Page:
Two years later, the Sonata was introduced to push Hyundai into the midsize market, but sales did not meet expectations. This may have been due to their established reputation at the time, or it may have been due to the Sonata's appearance. Its second generation, major redesign came at the behest of US buyers that changed it to a more conformist, aerodynamic style, which helped keep the Sonata and Hyundai relevant. Now one of Hyundai's more popular models, the Sonata has gone through a wave of redesigns since its inception.
Perhaps one of its bigger and more rewarding ventures was the quest for independence. In the early ‘90s, Hyundai decided to focus on manufacturing its own engine and transmission systems. Because it was part of such a large conglomerate, expertise in multiple fields was readily accessible to make the process a bit easier. These lead to creations such as the Alpha engine, and would give Hyundai a bit more control over its public perception by learning how to build quality vehicles with its own technology. Apart from that, it was also a trendsetter with the electric car, offering an all-electric version of the Sonata in 1991.
A New Vision
Towards the end of the ‘90s, Hyundai made some key investments and introduced policies that would help bolster their market share in the US and back home, as well as establish a stronger reputation in the eyes of US consumers. Unfortunately, the onslaught of the 1997 Asian Financial Crisis left many Korean chaebols in turmoil and debt, and in order to help restore the weak economy, the Korean government released restructuring programs. This caused the Hyundai Group to spin off many of its subsidiaries into independent businesses. While the Hyundai Motor Company remained, it wouldn't last for long. A year later, in 1998, the Hyundai Motor Company purchased a 51% share in South Korean rival Kia Motors. When the Hyundai Motor Company separated from the Hyundai Group in 2000, it established the holding company Hyundai Motor Group for the two auto companies. Also, that same year, Hyundai offered a new plan, promising consumers a ten year, 100,000 mile warranty. This helped improve their reputation with US consumers.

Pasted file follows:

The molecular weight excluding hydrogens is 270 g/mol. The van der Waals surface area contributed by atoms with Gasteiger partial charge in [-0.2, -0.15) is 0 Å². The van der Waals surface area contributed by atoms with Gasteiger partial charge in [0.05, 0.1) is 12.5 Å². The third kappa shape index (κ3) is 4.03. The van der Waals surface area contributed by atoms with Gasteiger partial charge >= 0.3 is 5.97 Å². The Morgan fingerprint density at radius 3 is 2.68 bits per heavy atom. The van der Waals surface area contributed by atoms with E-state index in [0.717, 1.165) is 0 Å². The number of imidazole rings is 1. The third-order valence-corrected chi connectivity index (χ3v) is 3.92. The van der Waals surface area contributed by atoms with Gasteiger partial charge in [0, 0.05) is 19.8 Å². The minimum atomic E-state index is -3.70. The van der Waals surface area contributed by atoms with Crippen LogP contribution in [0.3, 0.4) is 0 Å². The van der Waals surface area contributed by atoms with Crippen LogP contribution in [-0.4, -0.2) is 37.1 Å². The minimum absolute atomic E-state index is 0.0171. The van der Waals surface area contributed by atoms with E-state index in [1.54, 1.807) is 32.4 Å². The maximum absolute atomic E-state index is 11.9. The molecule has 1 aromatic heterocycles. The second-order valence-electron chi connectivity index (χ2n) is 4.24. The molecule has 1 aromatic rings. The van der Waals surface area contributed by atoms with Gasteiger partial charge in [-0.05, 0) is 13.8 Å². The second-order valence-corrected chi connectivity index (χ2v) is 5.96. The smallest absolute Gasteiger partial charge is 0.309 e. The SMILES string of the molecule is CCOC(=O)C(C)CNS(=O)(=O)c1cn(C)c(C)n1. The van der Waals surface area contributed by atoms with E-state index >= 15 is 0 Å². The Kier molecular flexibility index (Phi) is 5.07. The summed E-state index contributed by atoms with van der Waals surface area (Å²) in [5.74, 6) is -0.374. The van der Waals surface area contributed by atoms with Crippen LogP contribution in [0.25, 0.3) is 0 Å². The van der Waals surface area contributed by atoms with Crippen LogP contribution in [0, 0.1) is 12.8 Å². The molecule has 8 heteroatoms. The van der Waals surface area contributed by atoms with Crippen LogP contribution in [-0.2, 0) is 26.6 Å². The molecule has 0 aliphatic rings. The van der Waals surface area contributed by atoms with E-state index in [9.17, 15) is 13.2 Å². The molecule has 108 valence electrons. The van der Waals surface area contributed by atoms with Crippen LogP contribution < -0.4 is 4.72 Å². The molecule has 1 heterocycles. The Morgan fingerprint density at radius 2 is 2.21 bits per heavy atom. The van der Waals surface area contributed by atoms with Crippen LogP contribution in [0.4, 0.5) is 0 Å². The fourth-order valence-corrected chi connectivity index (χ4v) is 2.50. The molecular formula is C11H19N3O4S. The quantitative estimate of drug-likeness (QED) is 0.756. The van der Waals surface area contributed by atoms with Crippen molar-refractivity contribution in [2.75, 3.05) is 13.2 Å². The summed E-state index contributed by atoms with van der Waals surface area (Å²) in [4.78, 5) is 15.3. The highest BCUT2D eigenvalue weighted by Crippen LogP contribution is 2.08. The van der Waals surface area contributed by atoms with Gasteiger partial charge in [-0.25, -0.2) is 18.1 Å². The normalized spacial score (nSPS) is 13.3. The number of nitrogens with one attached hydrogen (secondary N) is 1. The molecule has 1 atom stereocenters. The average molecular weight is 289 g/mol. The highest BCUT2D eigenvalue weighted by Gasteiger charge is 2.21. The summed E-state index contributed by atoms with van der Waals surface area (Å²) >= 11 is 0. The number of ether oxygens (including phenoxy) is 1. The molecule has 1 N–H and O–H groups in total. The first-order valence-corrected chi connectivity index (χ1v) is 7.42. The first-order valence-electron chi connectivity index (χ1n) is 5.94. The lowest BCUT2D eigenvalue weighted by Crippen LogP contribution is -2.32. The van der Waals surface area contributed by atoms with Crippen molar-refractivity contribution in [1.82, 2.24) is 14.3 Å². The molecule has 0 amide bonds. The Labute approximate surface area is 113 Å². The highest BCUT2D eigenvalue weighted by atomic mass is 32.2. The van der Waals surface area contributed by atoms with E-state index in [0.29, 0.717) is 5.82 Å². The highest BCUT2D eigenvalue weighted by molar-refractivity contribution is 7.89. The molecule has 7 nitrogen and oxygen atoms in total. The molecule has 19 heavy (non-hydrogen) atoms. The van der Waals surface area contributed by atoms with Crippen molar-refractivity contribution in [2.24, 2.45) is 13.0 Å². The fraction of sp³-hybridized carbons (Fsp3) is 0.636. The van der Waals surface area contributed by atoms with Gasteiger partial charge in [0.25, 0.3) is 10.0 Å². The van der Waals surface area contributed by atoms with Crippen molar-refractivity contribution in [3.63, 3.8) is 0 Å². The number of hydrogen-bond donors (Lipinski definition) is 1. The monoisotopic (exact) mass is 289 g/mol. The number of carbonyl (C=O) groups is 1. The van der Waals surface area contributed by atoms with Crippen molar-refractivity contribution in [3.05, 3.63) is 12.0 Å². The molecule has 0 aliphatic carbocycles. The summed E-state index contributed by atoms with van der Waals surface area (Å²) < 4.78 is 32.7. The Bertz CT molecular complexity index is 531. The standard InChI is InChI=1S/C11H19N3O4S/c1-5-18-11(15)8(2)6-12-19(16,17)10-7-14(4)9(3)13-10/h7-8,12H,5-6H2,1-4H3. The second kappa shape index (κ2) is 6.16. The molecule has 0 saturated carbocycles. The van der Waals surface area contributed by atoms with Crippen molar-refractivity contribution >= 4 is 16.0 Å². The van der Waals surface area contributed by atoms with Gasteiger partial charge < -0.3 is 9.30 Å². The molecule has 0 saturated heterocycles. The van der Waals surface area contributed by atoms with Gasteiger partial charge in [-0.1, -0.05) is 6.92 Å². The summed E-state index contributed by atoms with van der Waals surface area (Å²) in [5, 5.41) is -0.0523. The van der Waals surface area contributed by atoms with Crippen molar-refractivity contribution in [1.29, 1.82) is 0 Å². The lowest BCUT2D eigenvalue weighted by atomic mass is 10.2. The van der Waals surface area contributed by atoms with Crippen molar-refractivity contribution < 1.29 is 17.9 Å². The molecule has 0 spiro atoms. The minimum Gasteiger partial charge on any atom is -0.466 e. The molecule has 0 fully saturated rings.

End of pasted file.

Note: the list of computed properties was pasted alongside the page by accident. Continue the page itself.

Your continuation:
Right before the turn of the millennium, Hyundai pushed for a hybrid vehicle in 1999, eventually planning on releasing a Kia Rio and Accent version. The Accent was revealed in 2005 at the Gungzhou International Automobile Exhibition. Hyundai has been very experimental with some vehicles, trying out technology in cars such as a plug-in hybrid, the all-electric BlueOn, and the Tuscon Fuel Cell.
Since the 2000s, Hyundai has worked on improving car quality which in turn has helped improve their image. Many of their newer vehicles feature a conventional style with an upscale, contemporary feel accompanied by good performance. The fact that they established their first assembly plant in the US in 2002 might have helped out a bit. Vehicles like the Tuscon, Sonata, Accent, Elantra, and Santa Fe have all helped Hyundai grow and flourish in several markets, further defining them as a strong competitor in the US today.